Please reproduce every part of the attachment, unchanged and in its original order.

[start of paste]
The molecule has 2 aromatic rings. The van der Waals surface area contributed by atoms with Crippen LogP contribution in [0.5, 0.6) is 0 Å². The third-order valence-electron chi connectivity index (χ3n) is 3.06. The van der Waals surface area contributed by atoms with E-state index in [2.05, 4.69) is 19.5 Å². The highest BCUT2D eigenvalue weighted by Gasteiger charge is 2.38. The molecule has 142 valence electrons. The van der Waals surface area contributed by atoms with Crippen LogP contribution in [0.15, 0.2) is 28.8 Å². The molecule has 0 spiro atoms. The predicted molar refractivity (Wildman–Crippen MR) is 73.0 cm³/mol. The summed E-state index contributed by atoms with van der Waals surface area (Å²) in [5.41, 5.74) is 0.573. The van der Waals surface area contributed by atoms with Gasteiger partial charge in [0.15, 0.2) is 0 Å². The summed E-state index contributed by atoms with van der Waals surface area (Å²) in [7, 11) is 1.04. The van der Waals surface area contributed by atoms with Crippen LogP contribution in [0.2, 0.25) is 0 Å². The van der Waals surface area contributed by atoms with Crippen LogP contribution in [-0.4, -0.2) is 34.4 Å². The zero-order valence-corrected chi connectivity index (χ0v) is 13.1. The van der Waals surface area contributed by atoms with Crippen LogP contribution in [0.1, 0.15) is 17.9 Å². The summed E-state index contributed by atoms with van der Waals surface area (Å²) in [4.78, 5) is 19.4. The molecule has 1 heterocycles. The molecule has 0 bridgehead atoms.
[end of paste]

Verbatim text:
The molecule has 2 aromatic rings. The van der Waals surface area contributed by atoms with Crippen LogP contribution in [0.5, 0.6) is 0 Å². The third-order valence-electron chi connectivity index (χ3n) is 3.06. The van der Waals surface area contributed by atoms with E-state index in [2.05, 4.69) is 19.5 Å². The highest BCUT2D eigenvalue weighted by Gasteiger charge is 2.38. The molecule has 142 valence electrons. The van der Waals surface area contributed by atoms with Crippen LogP contribution in [0.15, 0.2) is 28.8 Å². The molecule has 0 spiro atoms. The predicted molar refractivity (Wildman–Crippen MR) is 73.0 cm³/mol. The summed E-state index contributed by atoms with van der Waals surface area (Å²) in [5.41, 5.74) is 0.573. The van der Waals surface area contributed by atoms with Gasteiger partial charge in [0.15, 0.2) is 0 Å². The summed E-state index contributed by atoms with van der Waals surface area (Å²) in [7, 11) is 1.04. The van der Waals surface area contributed by atoms with Crippen LogP contribution in [0.2, 0.25) is 0 Å². The van der Waals surface area contributed by atoms with Crippen LogP contribution in [-0.4, -0.2) is 34.4 Å². The zero-order valence-corrected chi connectivity index (χ0v) is 13.1. The van der Waals surface area contributed by atoms with Crippen LogP contribution in [0.1, 0.15) is 17.9 Å². The summed E-state index contributed by atoms with van der Waals surface area (Å²) in [4.78, 5) is 19.4. The molecule has 1 heterocycles. The molecule has 0 bridgehead atoms.